Best way to confirm ipv6 setup?



  • Hi,
    I'm definitely feeling out of my depth with ipv6 and I could use some help from the lovely people here. I followed some guidance on setting up ipv6 for the Australian ISP, Internode. They are meant to give a static /56 prefix and they say what it is on my account page on their website. I must be doing something wrong because I don't see an address on my LAN interface.

    Other than looking at the pfsense status/interfaces page is there any other ways to determine what my ISP is giving pfsense and how pfsense is configuring itself?

    Also, is there a way to test ipv6 connectivity from pfsense itself; perhaps using the command prompt?

    Thanks in advance

    edit: I found a couple simple public ipv6 addresses that can be used in the Diagnostics/Ping and Traceroute pages:

    • (OpenDNS) 2620:0:ccd::2 and 2620:0:ccc::2
    • (Google) 2001:4860:4860::8888 and 2001:4860:4860::8844

  • LAYER 8 Netgate

    If it is actually static you must statically-assign a /64 subnet to each inside interface and enable at least Unassisted router advertisements on those interfaces. You also need to be sure you are passing IPv6 traffic on the firewall rules.

    If they are routing 2001:4860:4860:ab00::/56 to you then that gives you:

    2001:4860:4860:ab00::/64
    2001:4860:4860:ab01::/64
    2001:4860:4860:ab02::/64
    ...
    2001:4860:4860:abfd::/64
    2001:4860:4860:abfe::/64
    2001:4860:4860:abff::/64

    to use on inside interfaces. All 256 /64 prefixes from 00 - ff.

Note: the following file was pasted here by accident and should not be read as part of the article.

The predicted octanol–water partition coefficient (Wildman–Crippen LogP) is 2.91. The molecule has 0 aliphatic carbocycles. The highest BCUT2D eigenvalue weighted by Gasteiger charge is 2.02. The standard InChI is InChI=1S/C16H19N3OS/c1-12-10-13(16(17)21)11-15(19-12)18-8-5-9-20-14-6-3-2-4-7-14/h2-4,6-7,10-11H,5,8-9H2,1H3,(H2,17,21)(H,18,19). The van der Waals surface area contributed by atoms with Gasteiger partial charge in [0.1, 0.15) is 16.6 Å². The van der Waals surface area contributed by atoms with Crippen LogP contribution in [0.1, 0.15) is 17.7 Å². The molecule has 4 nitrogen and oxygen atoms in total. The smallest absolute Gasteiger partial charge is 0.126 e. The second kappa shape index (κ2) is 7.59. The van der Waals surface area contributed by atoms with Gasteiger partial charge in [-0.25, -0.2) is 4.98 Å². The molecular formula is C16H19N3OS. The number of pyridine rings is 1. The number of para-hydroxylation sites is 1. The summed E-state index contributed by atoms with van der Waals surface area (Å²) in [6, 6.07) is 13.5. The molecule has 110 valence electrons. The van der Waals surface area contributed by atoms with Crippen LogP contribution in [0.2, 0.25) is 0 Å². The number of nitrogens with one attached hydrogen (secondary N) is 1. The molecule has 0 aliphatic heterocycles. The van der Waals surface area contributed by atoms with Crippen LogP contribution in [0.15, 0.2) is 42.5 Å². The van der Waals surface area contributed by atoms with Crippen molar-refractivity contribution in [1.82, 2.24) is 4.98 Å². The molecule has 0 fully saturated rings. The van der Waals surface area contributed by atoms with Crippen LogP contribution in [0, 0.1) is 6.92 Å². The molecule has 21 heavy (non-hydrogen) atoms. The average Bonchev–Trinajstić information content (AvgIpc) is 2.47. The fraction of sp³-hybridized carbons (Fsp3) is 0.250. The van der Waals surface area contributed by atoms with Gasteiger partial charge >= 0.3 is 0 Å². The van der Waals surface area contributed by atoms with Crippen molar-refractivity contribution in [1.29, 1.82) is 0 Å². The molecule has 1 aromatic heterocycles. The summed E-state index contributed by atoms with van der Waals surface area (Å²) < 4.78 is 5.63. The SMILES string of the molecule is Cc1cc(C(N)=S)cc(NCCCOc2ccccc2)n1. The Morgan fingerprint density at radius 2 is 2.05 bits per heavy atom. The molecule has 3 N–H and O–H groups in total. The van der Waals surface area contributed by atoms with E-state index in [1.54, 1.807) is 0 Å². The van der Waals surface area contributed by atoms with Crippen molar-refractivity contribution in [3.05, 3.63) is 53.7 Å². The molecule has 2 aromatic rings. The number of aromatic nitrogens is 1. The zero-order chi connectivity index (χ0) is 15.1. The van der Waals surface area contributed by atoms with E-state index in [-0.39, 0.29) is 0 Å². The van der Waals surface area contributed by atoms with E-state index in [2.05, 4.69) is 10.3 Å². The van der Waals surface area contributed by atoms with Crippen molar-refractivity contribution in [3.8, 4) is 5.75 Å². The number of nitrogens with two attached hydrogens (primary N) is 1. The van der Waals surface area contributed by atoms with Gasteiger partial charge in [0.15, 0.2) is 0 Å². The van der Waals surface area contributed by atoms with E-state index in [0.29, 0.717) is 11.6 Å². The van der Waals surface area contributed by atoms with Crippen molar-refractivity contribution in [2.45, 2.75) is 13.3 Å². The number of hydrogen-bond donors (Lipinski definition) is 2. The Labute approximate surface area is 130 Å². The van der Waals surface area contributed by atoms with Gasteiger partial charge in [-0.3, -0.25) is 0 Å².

If it is not actually static but is assigned as a Prefix Delegation using DHCP6 then you configure it differently.

    https://docs.netgate.com/pfsense/en/latest/book/interfaces/ipv6-wan-types.html

    You can use most of the same tools but some of them require a different command (ping6 vs ping) or a command-line flag. Many use -6.

    You can always use Diagnostics > Ping and select IPv6.



  • @tyn said in Best way to confirm ipv6 setup?:

    They are meant to give a static /56 prefix

    ISPs generally use DHCPv6-PD for subscribers. DHCPv6 provides an address for the router and the PD, the prefix(es) for the local network. While DNS servers may also be provided, you can use whatever you want, as with IPv4.

    BTW, the address assigned to the router is often not used for routing. Routing on IPv6 is often done over the link local address.



  • Thanks for the help @Derelict and @JKnott. I now have my WAN and LAN interfaces looking like they are working as they should. I can also successfully ping and traceroute to the public ipv6 address I found.

    For others who may have similar problems I found this post useful to understand a little more about how track interface works.

    My next hurdle is to get prefix delegation working from the pfsense that connects to the internet to the pfsense that does internal routing and services. I'm having some trouble with that but I'll create a new post for it since it's outside of this topic.


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